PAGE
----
Memories of Murder

Memories of Murder ★★★★½

Wow, did not expect this to be as great as it was. Truly one of the best crime films, and certainly a top film of this century. The procedural aspects of this are as intriguing and frustrating for us as they seem to be for the inspectors on screen. While I have a few quibbles with the film, over all, absolutely outstanding. 

The first positive thing I really want to highlight is the camera work. While not always something I’ll notice first time around in a very plot heavy film like this it’s impossible not to. The use of close ups and long shots is exactly the kind of stylistic choices you want made in a film like this. The close ups, especially in the interrogation scenes really allow the actors to take up the screen and make you feel what they’re feeling. And the gorgeous long shots (my favorite probably being the two men in the light at the tunnel as the suspect runs into the darkness) is used invariably to highlight the isolation of our heroes, or more often than not, just how lost they are. That combined with an interesting who done it have the makings of an excellent film.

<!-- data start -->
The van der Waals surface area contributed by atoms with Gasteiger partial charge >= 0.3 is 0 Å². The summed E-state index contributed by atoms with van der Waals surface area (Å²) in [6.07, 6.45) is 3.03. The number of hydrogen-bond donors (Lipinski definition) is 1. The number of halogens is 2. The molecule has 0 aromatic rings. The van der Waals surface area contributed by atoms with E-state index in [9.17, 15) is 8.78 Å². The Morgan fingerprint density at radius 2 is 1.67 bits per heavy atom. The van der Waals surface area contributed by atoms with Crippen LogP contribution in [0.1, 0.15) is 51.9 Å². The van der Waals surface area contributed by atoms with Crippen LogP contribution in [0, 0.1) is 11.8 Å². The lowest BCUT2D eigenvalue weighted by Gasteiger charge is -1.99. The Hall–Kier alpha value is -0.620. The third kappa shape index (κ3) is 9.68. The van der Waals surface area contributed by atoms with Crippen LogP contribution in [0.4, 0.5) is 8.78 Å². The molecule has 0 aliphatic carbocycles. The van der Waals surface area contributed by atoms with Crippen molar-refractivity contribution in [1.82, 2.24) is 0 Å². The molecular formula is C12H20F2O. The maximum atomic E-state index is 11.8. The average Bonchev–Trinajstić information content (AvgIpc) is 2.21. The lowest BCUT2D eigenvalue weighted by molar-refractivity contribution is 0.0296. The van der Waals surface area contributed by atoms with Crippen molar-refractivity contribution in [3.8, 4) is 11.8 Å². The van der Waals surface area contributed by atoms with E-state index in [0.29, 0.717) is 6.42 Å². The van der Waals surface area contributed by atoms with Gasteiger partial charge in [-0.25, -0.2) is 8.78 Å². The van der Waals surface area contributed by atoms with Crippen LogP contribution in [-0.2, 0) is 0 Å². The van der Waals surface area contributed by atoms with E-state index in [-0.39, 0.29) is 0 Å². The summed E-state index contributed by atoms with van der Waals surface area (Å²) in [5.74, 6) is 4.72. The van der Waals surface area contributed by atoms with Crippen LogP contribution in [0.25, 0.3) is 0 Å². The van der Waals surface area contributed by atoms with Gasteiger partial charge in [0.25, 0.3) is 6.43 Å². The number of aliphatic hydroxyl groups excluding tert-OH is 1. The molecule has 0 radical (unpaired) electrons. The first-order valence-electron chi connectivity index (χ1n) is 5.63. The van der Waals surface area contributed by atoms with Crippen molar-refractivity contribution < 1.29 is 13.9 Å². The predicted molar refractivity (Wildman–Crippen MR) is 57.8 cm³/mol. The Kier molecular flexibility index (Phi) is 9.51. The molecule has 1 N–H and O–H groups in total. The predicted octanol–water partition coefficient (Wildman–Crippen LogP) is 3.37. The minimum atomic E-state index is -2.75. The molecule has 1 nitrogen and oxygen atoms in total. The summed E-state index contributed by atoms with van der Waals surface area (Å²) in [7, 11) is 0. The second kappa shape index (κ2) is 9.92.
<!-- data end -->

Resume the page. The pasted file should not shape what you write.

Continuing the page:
The three things I don’t care too much for, are the one dimensionality of the third detective, said detectives weird tetanus plot line, and who the final murder victim is. This third detective was really just a brute who seemingly couldn’t control his impulses. That’s really all you get, save him being drunk and probably mad at himself for what he did, really nothing. The only thing you do get is this weird tetanus thing which I assume is just there to soften up deceive 1 (I honestly couldn’t tell you any of their names, but you know who I mean) but I don’t think it’s called for. Finally, the last Murder victim being someone they knew (plus the selection of said victim *eye roll*)  was so uncalled for. They didn’t have to do that and it felt pretty fake. 

To end on a positive note, excellent epilogue, something I’ve probably never typed out in my entire life of writing about film/literature. That final close up is fantastic. A must see for fans of the crime genre.

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